References:
Buck-Morss, Susan.  1977.  The Origin of Negative Dialectics.  New York: The Free Press.

Wednesday, January 31, 2018

The Anubis Gates

Tim Powers The Anubis Gates is pure poetry and magic.  I tried to follow all the transformations and soul-communications for a while but it just got too crowded in my mind.  It would've been like watching a fireworks show and trying for each burst to assign a set of coordinates to the explosion.  It all just happens too quickly, and to do so would be against the spirit of the story anyway.

The spirit of that story does not shy away from the physically repugnant, the gory, from blood, injury, distress, and trauma.  These are essential components of it, alongside an incredibly inventive cast of spells and magical devices, characters and time-travel trajectories.  The time-travel aspect is very tightly conceived and executed, and it relies upon a river trope.

Time is essentially a river frozen over, but the frozen sheet has holes, through which one can 'cheat' time.  In other words, travel through time.  Backward time travel is fairly easily achieved, but forward travel is bloodier and much more complicated, involving here the use of a ka to jump forward through bodies across generations, which is obviously a much slower process.

This is all tied to Egypt, magic, and London, and there is travel across space as well as time in order to set in motion a series of jumps, backwards and forwards, all in the name of Romanelli and a Master who control goodly sections of time and have gangs of henchmen all over the place (time) to keep an eye on the use of the various (time) holes.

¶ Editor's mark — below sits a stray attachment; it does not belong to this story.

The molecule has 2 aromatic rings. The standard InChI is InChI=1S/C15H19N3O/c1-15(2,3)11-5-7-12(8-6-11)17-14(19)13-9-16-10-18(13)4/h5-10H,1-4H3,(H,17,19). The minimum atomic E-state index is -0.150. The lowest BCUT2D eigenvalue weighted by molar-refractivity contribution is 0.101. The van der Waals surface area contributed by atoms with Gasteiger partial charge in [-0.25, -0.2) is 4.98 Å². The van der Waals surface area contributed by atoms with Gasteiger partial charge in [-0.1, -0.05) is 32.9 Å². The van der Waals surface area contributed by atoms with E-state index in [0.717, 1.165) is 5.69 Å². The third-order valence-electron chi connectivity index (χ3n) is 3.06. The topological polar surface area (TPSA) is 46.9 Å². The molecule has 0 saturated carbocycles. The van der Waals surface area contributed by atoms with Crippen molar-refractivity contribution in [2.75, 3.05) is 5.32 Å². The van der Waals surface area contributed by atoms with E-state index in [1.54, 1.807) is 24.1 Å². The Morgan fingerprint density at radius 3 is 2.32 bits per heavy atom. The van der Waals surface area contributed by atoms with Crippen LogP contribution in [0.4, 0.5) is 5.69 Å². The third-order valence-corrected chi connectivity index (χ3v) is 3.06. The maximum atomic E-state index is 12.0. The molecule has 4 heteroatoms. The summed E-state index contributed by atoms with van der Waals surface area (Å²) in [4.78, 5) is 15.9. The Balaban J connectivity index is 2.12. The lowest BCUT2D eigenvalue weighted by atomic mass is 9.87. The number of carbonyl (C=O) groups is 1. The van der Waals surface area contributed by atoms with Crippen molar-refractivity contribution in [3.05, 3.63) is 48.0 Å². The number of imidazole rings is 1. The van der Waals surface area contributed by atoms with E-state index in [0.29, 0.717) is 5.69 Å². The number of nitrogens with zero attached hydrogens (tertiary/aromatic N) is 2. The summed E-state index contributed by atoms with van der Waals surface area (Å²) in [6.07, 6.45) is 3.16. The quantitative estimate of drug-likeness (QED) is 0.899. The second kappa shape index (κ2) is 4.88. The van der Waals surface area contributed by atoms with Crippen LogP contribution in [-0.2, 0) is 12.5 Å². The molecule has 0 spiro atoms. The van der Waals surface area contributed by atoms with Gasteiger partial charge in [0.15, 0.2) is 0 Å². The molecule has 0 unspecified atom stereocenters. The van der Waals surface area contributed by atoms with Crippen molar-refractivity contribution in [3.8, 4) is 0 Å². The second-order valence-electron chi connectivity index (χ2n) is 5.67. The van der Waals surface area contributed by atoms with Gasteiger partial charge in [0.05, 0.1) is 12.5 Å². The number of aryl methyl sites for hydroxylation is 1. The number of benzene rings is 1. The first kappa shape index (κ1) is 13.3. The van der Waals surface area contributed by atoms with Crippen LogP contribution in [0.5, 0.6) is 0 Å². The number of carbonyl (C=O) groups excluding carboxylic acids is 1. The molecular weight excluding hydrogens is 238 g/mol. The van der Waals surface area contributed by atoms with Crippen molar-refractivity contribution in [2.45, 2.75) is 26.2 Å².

All of this is really beside the point, because reading the book you are swept into a series of action-sequences that lasts hundreds of pages and involves all kinds of spells being cast, counter-spells, evasions, near-misses, bloody hits, deformations, and deflations (of the ka) amongst a few characters that we follow.  But it's hard to keep track because they keep switching bodies.

It's really a lovely book, and it actually starts out pretty straightforwardly as a kind of group-back-to-the-future science experiment that predictably goes wrong.  There is, however, nothing predictable about this book which, it has been claimed, is one of the very first 'steampunk' novels ever written.  Herein, I think, lies its real appeal.  It is not a straight historical novel.

Nowadays steampunk is a set of fashions or genre expectations, but it is really a kind of philosophy (I would argue).  It is a comment upon and counter-mapping of the past and as such it is one of the most critical forms of speculative fiction.  It explores what might have been had certain technologies existed earlier in time than how we know them to have appeared.  It is therefore ontological.

The epistemology comes into how that situation is rendered fictionally, into a world, and as a representation.  So, in Gibson and Sterling's The Difference Engine we follow some very famous characters around the world of London in the mid-1800s with Darwin and Lyell and Huxley introducing their ideas, but we also have functioning computers.

How that plays out is seen through the eyes of various characters, but it is also apparent in the architectures, in the streets, and in the ambitions and political beliefs of the (mostly famous) people teeming through the pages of the novel.  In The Anubis Gates, we follow Coleridge and Byron around for a while, seeing things they may or may not have seen, but with magic and poetry alive.

We also have casts of incredible characters, including gangs of beggars led by an evil clown on stilts who meet in the sewers to discuss the state of street politics, finances, and power.  The underground spaces are vast and strung across with massive hammocks, jails, and waterways all dimly lit and traversed at one point or another during various struggles that take place.